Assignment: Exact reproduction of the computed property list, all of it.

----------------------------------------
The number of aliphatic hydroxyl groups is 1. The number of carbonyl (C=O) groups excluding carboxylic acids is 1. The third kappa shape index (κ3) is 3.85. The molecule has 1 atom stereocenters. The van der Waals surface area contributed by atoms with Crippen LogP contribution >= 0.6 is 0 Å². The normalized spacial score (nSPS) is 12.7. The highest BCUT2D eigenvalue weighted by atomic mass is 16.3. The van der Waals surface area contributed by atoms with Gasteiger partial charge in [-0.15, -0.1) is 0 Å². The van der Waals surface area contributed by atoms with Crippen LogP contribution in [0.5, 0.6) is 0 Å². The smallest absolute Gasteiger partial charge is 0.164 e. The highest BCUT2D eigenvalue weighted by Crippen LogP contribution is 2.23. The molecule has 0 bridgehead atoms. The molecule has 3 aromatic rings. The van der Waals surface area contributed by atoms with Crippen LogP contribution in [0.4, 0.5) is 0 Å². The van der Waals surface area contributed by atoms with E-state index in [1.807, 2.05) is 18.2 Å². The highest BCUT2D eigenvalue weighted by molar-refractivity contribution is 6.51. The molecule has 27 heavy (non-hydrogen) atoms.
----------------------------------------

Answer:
The number of aliphatic hydroxyl groups is 1. The number of carbonyl (C=O) groups excluding carboxylic acids is 1. The third kappa shape index (κ3) is 3.85. The molecule has 1 atom stereocenters. The van der Waals surface area contributed by atoms with Crippen LogP contribution >= 0.6 is 0 Å². The normalized spacial score (nSPS) is 12.7. The highest BCUT2D eigenvalue weighted by atomic mass is 16.3. The van der Waals surface area contributed by atoms with Gasteiger partial charge in [-0.15, -0.1) is 0 Å². The van der Waals surface area contributed by atoms with Crippen LogP contribution in [0.5, 0.6) is 0 Å². The smallest absolute Gasteiger partial charge is 0.164 e. The highest BCUT2D eigenvalue weighted by Crippen LogP contribution is 2.23. The molecule has 0 bridgehead atoms. The molecule has 3 aromatic rings. The van der Waals surface area contributed by atoms with Crippen LogP contribution in [0.4, 0.5) is 0 Å². The van der Waals surface area contributed by atoms with E-state index in [1.807, 2.05) is 18.2 Å². The highest BCUT2D eigenvalue weighted by molar-refractivity contribution is 6.51. The molecule has 27 heavy (non-hydrogen) atoms.